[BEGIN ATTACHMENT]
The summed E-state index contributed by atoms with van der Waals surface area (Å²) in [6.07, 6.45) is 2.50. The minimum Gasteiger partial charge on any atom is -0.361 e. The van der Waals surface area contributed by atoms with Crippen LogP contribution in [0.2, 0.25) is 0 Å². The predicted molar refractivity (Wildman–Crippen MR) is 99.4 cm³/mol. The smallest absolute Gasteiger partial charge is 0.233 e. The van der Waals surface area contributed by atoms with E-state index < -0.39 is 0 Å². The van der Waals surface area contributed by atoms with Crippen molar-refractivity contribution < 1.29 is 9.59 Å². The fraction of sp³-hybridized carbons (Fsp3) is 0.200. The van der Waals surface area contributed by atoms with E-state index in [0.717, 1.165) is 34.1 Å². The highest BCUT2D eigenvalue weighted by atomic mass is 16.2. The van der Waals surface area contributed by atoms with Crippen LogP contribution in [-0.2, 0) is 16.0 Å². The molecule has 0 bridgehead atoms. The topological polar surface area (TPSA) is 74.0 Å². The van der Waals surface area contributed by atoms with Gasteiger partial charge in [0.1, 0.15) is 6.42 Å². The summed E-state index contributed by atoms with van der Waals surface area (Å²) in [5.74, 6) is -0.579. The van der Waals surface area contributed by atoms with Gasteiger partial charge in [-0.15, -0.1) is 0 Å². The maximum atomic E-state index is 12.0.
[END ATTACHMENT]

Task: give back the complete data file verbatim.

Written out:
The summed E-state index contributed by atoms with van der Waals surface area (Å²) in [6.07, 6.45) is 2.50. The minimum Gasteiger partial charge on any atom is -0.361 e. The van der Waals surface area contributed by atoms with Crippen LogP contribution in [0.2, 0.25) is 0 Å². The predicted molar refractivity (Wildman–Crippen MR) is 99.4 cm³/mol. The smallest absolute Gasteiger partial charge is 0.233 e. The van der Waals surface area contributed by atoms with E-state index < -0.39 is 0 Å². The van der Waals surface area contributed by atoms with Crippen molar-refractivity contribution < 1.29 is 9.59 Å². The fraction of sp³-hybridized carbons (Fsp3) is 0.200. The van der Waals surface area contributed by atoms with E-state index in [0.717, 1.165) is 34.1 Å². The highest BCUT2D eigenvalue weighted by atomic mass is 16.2. The van der Waals surface area contributed by atoms with Crippen LogP contribution in [-0.2, 0) is 16.0 Å². The molecule has 0 bridgehead atoms. The topological polar surface area (TPSA) is 74.0 Å². The van der Waals surface area contributed by atoms with Gasteiger partial charge in [0.1, 0.15) is 6.42 Å². The summed E-state index contributed by atoms with van der Waals surface area (Å²) in [5.74, 6) is -0.579. The van der Waals surface area contributed by atoms with Gasteiger partial charge in [-0.15, -0.1) is 0 Å². The maximum atomic E-state index is 12.0.